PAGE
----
14 Aug Fruits in the Fridge
Back when I was in business, one of my greatest strengths, I was sure, was my ability to stay focused on my work, at all times, no matter what.
It was hugely, inordinately, important to me – my work – and took first, second and third priority, everything else coming a distant fourth (or thereabouts), including my home and family.
Perhaps that was the reason the Lord yanked my business right from under my feet, recalibrated my life and called me a Labourer in His Vineyard, as soon as I surrendered my life to Him, during that time.
Sent me to do some writing here, volunteering there, etc.
Plenty of time to raise the kids..
But just about a year before the doors of my business shut, I unwittingly found myself in a rather tight spot, having got myself into a complicated investment, a few months earlier.
My business was in debt and hurtling towards collapse and I was so stressed, I couldn’t eat, couldn’t sleep, couldn’t think of anything but this quagmire.
Particularly the small matter of a property my hubby had entrusted me with, to use as security for a loan. Which, as matters stood, was probably headed to the auctioneer’s, I was sure, on account of my trespasses.
Scorching times, these were.
And my hubby was seemingly oblivious to what was happening, my fledgling business barely recording a blip in the scheme of things.
Not that I had been overly keen to keep him informed, I admit. I might have kept a teeny weeny bit of the details to myself. Just a bit.
For which I repent in dust and ashes, Saints.
Anyway, one morning, having fretted myself to near-death, I decided to take a different tack and take the matter to the Lord – perhaps He would have an insight or two that I could use.
So I got up early, picked my Bible, headed to my prayer corner and arranged myself in a suitable position, determined to hear His views.
But just as I was about to begin praying, Brethren, I saw an envelope, placed right in front of my seat. It was white and had been placed strategically, at a spot I couldn’t possibly miss. On the front was hubby’s handwriting, scrawled across in black ink.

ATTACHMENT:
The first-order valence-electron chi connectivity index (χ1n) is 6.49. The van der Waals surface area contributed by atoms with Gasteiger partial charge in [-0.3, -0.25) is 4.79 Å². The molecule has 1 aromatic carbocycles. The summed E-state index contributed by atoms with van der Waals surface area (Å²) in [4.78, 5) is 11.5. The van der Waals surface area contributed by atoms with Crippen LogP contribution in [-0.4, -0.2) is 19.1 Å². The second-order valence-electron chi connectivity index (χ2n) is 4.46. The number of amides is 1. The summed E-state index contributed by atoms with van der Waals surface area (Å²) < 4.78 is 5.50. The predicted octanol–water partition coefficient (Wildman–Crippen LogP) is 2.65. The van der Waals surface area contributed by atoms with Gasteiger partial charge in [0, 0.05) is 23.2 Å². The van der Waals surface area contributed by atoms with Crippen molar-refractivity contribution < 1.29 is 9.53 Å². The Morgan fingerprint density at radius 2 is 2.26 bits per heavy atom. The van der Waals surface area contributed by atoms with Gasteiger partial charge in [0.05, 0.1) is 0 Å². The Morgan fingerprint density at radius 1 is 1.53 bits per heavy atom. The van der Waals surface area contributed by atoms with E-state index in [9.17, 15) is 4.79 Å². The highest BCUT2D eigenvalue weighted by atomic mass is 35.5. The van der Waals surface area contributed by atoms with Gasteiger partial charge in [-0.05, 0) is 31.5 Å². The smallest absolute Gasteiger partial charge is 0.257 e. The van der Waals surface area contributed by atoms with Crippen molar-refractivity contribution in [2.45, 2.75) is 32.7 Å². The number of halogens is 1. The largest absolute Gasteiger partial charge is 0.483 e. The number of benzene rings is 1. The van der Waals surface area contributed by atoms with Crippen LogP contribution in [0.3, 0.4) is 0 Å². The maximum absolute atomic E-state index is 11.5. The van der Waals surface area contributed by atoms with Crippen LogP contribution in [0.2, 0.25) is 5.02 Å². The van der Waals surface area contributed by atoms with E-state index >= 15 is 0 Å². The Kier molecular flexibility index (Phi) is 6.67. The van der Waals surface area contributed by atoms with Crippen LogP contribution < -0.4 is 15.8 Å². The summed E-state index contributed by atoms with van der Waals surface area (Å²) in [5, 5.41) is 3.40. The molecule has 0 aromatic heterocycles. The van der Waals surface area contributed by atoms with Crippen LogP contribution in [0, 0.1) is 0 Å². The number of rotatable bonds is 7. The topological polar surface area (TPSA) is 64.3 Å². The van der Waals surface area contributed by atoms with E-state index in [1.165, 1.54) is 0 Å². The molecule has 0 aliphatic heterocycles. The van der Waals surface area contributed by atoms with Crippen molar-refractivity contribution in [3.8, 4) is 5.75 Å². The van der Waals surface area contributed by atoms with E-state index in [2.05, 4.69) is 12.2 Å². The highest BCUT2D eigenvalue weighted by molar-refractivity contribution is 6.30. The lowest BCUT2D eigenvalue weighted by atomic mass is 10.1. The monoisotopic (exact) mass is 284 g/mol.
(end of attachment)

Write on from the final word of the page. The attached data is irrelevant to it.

It was addressed to me.
Now in twenty years of marriage Brethren, my husband has only written to me thrice. And this was the second, in our tenth year of marriage.
So I knew things were thick. Though for the life of me, I didn’t know which.
I picked up the envelope, opened the letter and began to read.
And this is what it said:
“Babes,” it began,
“Complaint complaint complaint complaint complaint, fullstop.
Complaint complaint complaint complaint complaint, comma.
Even more complaint complaint complaint complaint complaint, fullstop.
Plus, there are no fruits in the fridge, exclamation mark.”
Or at least that’s what registered in my mind.
It was a long list of grievances about what was missing in our home, including my presence. But the one that stuck, and which I remember to this day, was that there were no fruits in the fridge.
Here I was, up to my eyeballs in debt, my business falling apart. I couldn’t eat, couldn’t sleep, and was completely torn up at the thought that we might lose the afore-mentioned property. Because of me.
And here was a complaint about fruits?!
But then in my despair, I remembered the story of King Hezekiah who, Scripture records, once received a similar missive.
It was from His Dreadful Majesty Sennacherib, King of Assyria, threatening all kinds of doom, if poor Hezekiah didn’t do this, that and the other.
My hubby’s letter contained no such threats of course, but in my condition might as well have, considering how much it upset me.
It felt like a sharp punch, straight to the gut.
So I decided to do what brother Hezekiah had done.
I took the letter in my hands, spread it before the Lord, and literally poured out my heart to Him.
More like sobbed actually.
“Father, you know what is happening to me. I’m so stressed, I can barely think,” I wailed. “For real, I have no time to shop. For fruits. Now, Lord, see what your son has done to me.”
I expected, of course, that the Lord would smite The Husband with all sorts of guilt, papo hapo, and cause him to retract and apologize immediately. Or something.
“Are there fruits in the fridge?” came the response.
“No, but my business is dying, we’re about to lose the property and I’m so stressed, Lord.”
“Are there fruits in the fridge?”
“No, but I can’t think, can’t sleep, I don’t have time to shop surely..”
“But. Are there fruits in the fridge?”
“No,” I acquiesced.
“Then do this,” He said, “Pick up your phone and send your husband a text. Tell him you’re sorry. And do not justify yourself.”
Tears, my friend.
But in the end, I swallowed hard, did as instructed and texted that apology.
No “buts”. Just “I’m sorry I didn’t take time to shop for fruits, and I will make sure I do.”
Swallow. Wipe tears. Press send.
And immediately – immediately Brethren – my husband replied.
“I’m sorry I had to write all those things,” he said, “but for real, that house is dry. What’s going on?!”
And later that evening, thanks to that rather unexpected counsel from the Lord, we were able to sit down to an honest tete-a-tete and begin the process of solving my quagmire together.
“..a threefold cord is not quickly broken,” it is said.
“Though one may be overpowered by another, two can withstand him. And a threefold cord is not quickly broken.” Ecclesiastes 4:12